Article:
Backgrounds to Chaucer, Online Reference Book for Medieval Studies, 2001.

Why I Teach, Andrews McMeel (Kansas City, MO), 2002.

(Editor, with Kimberly Capps Reed) Approaches to Teaching Henry James's "Daisy Miller" and "The Turn of the Screw," Modern Language Association of America (New York, NY), 2005.

(Author of revisions and contributor) A. Kent and Constance Hieatt, editors, Geoffrey Chaucer's "Canterbury Tales," Random House (New York, NY), 2006.

A Reader's Guide to J.D. Salinger's "The Catcher in the Rye," Coffeetown Press (Seattle, WA), 2007.

Contributor to books, including A Manual of the Writings in Middle English, 1050-1500, Volume 11: The Romances, edited by J. Burke Severs, Connecticut Academy of Arts and Sciences (New Haven, CT), 1967; Chaucer and Gower: Difference, Mutuality, Exchange, edited by R.F. Yeager, University of Victoria (Victoria, British Columbia, Canada), 1991; and The Decameron and The Canterbury Tales, edited by Leonard Michael Koff and Brenda Deen Schildgen, Fairleigh Dickinson University Press (East Brunswick, NJ), 2000. Contributor of more than 150 articles and reviews to periodicals, including English Record, Costerus: Essays in English and American Language and Literature, Italica, Nineteenth-Century Fiction, American Indian Culture and Research Journal, Arizona Quarterly, and Journal on Excellence in College Teaching. Editor, Dialog, 1979-81; editor of special issues, Chaucer Review, 1977, 1997, Lex et Scientia, 1977, American Indian Quarterly, 1978, Journal of American Studies, 1989, and Canadian Journal of Netherlandic Studies, 1995, 1998, and 1999.


Peter G. Beidler once told CA: "I am a professor of English. I teach literature and writing and life and love and growth. I write because I want to discover new things and because I want to share my ideas with others in that huge classroom outside the four walls of the college classroom. I write because I want to keep on teaching after I retire, after I grow senile, after I die. I write because in writing I discover things that ought to be said, or said better.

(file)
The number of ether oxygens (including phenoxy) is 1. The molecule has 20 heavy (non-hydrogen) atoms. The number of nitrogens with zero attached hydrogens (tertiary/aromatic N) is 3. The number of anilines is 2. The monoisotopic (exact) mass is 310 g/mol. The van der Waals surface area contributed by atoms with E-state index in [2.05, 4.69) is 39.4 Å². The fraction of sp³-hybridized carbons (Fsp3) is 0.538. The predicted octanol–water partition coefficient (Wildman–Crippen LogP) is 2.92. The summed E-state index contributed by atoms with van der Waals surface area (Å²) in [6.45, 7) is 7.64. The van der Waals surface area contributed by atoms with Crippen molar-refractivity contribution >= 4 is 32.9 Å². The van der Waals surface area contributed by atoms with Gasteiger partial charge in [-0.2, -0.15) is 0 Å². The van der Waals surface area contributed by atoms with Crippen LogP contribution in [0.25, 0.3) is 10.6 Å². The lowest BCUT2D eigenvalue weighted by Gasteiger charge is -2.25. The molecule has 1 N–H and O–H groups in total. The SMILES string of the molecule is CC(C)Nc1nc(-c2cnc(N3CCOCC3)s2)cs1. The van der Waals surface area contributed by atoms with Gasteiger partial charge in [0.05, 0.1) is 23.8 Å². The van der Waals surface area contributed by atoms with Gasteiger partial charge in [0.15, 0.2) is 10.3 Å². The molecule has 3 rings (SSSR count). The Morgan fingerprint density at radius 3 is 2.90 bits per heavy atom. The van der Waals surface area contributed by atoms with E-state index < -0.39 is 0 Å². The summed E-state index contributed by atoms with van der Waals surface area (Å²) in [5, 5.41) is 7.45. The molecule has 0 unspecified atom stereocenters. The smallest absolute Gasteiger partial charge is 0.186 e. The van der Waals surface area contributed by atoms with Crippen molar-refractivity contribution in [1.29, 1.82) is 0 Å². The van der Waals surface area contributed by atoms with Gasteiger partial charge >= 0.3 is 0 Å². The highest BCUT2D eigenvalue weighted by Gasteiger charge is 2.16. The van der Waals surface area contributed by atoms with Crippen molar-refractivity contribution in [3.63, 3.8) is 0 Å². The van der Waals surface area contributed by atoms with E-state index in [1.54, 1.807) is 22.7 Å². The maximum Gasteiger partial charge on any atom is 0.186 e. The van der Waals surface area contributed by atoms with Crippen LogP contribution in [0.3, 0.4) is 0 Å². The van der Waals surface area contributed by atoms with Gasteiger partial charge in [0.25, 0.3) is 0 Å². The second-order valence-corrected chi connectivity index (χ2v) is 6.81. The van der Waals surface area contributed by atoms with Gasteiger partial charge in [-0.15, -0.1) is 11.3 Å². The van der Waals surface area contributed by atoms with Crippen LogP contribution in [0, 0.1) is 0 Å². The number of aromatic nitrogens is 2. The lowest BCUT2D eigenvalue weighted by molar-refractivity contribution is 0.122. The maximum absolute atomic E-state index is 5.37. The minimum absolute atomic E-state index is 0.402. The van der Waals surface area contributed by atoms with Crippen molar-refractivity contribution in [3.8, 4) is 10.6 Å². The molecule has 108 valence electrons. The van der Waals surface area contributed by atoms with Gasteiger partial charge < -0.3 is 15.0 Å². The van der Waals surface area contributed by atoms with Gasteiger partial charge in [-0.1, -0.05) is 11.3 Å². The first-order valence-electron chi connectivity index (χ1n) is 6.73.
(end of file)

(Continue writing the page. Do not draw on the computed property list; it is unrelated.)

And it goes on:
"I find that I am rarely more alive than when I am creating something new out of black marks on a white page. The kind of writing I do does not make me any money, but there is a greater payment in knowing that I have said something new, and that I have not pandered to anyone's low tastes in order to make money. I am fortunate to be in a profession in which I am expected to publish (it's usually called research or scholarship), but not to sell.

"Maybe someday I will try to make some money at my writing, but I am not sure I have the right skills for that, or that I understand the markets well enough. But maybe.

"I was inspired to write by my mother, who loved words, and by a couple of really fine English teachers, who taught me to respect the power and glory of eloquence. One of my favorite games is Scrabble. The words rarely make a sentence, so there is no meaning there, but filling up that board with words is a creative act. I always hate to slide the letters off into the bag at the end of the game. But there will always be another blank board to fill up, and always the hope of getting an eight-letter word that will land on two Triple Word Score spots. I've never actually done that, but, hey …"